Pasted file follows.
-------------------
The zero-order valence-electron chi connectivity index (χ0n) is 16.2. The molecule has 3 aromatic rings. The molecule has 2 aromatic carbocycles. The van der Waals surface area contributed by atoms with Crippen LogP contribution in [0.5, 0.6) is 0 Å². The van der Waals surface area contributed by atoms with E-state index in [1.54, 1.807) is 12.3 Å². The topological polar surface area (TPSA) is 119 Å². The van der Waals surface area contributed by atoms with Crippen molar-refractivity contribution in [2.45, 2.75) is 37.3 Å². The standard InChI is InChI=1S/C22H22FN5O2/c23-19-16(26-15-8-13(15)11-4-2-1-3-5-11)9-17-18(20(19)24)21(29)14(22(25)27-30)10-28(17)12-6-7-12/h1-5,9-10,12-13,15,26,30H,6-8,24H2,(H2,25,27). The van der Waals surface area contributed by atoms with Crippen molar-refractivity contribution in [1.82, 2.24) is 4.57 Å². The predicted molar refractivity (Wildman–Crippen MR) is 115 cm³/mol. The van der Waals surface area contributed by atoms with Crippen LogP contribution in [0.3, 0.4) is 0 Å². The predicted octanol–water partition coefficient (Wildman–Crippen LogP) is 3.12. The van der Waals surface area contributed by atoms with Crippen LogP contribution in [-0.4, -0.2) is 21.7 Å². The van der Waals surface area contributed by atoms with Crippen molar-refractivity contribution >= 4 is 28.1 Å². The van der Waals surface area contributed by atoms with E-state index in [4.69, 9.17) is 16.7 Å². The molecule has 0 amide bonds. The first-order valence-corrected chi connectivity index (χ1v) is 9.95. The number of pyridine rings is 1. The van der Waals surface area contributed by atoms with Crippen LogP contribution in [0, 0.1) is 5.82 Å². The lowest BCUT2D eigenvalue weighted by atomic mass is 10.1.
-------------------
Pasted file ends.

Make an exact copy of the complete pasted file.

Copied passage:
The zero-order valence-electron chi connectivity index (χ0n) is 16.2. The molecule has 3 aromatic rings. The molecule has 2 aromatic carbocycles. The van der Waals surface area contributed by atoms with Crippen LogP contribution in [0.5, 0.6) is 0 Å². The van der Waals surface area contributed by atoms with E-state index in [1.54, 1.807) is 12.3 Å². The topological polar surface area (TPSA) is 119 Å². The van der Waals surface area contributed by atoms with Crippen molar-refractivity contribution in [2.45, 2.75) is 37.3 Å². The standard InChI is InChI=1S/C22H22FN5O2/c23-19-16(26-15-8-13(15)11-4-2-1-3-5-11)9-17-18(20(19)24)21(29)14(22(25)27-30)10-28(17)12-6-7-12/h1-5,9-10,12-13,15,26,30H,6-8,24H2,(H2,25,27). The van der Waals surface area contributed by atoms with Crippen molar-refractivity contribution in [1.82, 2.24) is 4.57 Å². The predicted molar refractivity (Wildman–Crippen MR) is 115 cm³/mol. The van der Waals surface area contributed by atoms with Crippen LogP contribution in [0.3, 0.4) is 0 Å². The predicted octanol–water partition coefficient (Wildman–Crippen LogP) is 3.12. The van der Waals surface area contributed by atoms with Crippen LogP contribution in [-0.4, -0.2) is 21.7 Å². The van der Waals surface area contributed by atoms with Crippen molar-refractivity contribution >= 4 is 28.1 Å². The van der Waals surface area contributed by atoms with E-state index in [4.69, 9.17) is 16.7 Å². The molecule has 0 amide bonds. The first-order valence-corrected chi connectivity index (χ1v) is 9.95. The number of pyridine rings is 1. The van der Waals surface area contributed by atoms with Crippen LogP contribution in [0, 0.1) is 5.82 Å². The lowest BCUT2D eigenvalue weighted by atomic mass is 10.1.